The colt earns a sizable paycheck for his large ownership team: 62 percent of the $2 million purse, or $1.24 million.
The 52-year-old jockey, Mike Smith, also brings home a nice paycheck: The winning horse rider gets 10 percent of what the owners collect, meaning that Smith, who is the second-oldest jockey to win the Kentucky Derby, got a check for $124,000. That number will get shaved down to about $100,000 after paying his agent and valet, the person who gets the jockey's gear in place.
And that's before taxes. Still, it's a nice payday for two minutes of work.
The second and third place jockeys get 5 percent of their owner's take ($400,000 and $200,000), meaning Jose Ortiz, who rode second place finisher Good Magic, earned $20,000 and Javier Castellano, who rode third place finisher Audible, earned $10,000.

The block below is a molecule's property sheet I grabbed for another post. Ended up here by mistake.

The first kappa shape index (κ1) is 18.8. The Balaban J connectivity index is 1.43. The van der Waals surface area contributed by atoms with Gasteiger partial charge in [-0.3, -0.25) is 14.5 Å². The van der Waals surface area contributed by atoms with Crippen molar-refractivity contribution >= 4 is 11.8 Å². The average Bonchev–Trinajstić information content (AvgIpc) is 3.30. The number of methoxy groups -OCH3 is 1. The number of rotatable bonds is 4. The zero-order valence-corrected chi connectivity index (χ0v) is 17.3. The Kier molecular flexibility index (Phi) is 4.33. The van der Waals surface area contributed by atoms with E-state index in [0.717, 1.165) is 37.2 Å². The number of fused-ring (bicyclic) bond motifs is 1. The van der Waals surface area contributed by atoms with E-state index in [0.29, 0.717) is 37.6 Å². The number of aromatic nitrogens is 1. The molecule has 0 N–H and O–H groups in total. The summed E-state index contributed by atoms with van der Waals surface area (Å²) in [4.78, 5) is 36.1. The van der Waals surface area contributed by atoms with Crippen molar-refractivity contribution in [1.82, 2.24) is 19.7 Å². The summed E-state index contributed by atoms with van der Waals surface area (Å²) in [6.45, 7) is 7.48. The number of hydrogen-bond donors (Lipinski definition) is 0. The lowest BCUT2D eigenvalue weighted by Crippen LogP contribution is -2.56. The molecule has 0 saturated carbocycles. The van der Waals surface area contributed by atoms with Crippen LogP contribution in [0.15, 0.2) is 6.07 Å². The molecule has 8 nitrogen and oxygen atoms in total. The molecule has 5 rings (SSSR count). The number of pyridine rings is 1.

After fees, they'll take home closer to $14,000 and $7,000.
As for the 17 other jockeys, they won't make out nearly as favorably. Their ride is only worth "a couple hundred dollars apiece," jockey agent Ron Anderson told CNBC in 2010.
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